Yes, Virginia, there really is (was) a Madame Alexander. But she didn’t come into the world with that title or name. She was known as Bertha when she was born in Brooklyn in 1895, the same year her stepfather opened a doll hospital. As a teenager she had hoped to go to Paris to study sculpting, but her parents lost their savings when their bank went under. So she married and got a job as a bookkeeper at a hat store. Once World War I started, an embargo on German products left the doll repair and retail business lacking for dolls. So Beatrice (she had since changed her name) rallied her sisters round the kitchen table to make their own. A brilliant marketer, Beatrice decided to make Red Cross Nurse dolls since the war was what everyone was thinking about. This was her first taste of success, and the rest is history (or should we say herstory as March is Women’s History Month).
I learned all these things and so much more about the woman who created the Alexander Doll Company in the beautiful book pictured above. I discovered it while looking for books on costume jewelry at my local library. It seems that Madame Alexander, the brand, has always been a part of my consciousness. From a very young age it was clear to me that Madame Alexander represented the finer things this life has to offer.
Marybel is my first memory of Madame Alexander. My sister had this very version. In fact, that’s the reason I checked out the library book; I was hoping to find her again. To me this doll represented a tragic figure. I was sure that whatever had caused the problem with her leg signaled the end was near for poor Marybel. This was not likely Madame’s intent; that’s just the kind of little kid I was. But my goodness Marybel was beautiful, and look at her accessories. Those sunglasses! They seem like an odd accessory for Marybel, but perhaps she did get out of the hospital now and then. Let’s hope so.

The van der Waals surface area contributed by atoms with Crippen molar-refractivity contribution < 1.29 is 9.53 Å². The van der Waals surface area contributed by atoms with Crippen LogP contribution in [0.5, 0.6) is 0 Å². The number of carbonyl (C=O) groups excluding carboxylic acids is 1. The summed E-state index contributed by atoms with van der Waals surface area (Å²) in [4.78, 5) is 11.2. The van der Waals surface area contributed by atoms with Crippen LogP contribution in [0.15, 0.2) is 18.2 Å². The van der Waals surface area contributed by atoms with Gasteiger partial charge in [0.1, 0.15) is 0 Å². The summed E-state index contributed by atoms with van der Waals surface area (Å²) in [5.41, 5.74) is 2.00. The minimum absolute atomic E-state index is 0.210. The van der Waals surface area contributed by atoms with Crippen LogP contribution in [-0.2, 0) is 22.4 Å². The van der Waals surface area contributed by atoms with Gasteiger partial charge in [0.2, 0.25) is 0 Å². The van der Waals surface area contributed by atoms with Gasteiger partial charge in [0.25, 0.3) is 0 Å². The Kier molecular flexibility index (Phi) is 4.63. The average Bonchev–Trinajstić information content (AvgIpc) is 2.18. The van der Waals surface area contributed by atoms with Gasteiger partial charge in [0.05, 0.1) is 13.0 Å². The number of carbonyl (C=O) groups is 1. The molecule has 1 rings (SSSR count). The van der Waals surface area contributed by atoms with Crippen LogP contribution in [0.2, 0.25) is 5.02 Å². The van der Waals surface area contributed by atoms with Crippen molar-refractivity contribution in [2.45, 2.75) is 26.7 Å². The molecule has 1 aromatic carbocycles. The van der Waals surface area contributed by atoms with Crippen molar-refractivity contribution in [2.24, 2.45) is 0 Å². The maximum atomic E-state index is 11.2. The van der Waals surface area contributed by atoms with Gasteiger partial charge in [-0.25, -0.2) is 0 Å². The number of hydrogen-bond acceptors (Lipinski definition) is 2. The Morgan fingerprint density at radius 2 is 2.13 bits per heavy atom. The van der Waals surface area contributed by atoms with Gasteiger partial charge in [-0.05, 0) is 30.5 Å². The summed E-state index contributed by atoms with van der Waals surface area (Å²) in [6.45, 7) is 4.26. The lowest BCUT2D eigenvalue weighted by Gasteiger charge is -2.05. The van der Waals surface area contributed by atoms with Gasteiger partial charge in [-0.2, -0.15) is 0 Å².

The book is by Stephanie Finnegan with photography by Walter Pfeiffer. It was published in 1999 by the Alexander Doll Company and Portfolio Press Corporation. One of my favorite dolls pictured in the book is this 1934 cloth version of Katherine Hepburn as Eva Lovelace in the movie Morning Glory. There is something so modern about this very old doll.
The 50’s were an exciting time for Madame Alexander. Yardley even used Madame’s dolls for advertising. But the coronation of Queen Elizabeth and the thirty-six doll collection Madame created for the Abraham & Straus department store in Brooklyn must have been a real highlight. What a thrill it must have been to work for that window dressing team. The dolls were donated to the Brooklyn Children’s Museum. You can see them here.
Madame Beatrice Alexander Berman passed away at the age of 95. The company she founded is now owned by Kahn Lucas, a clothing company with its own long history now focused on girl’s fashions and dolls (like the very special collector’s doll of Madame herself shown above).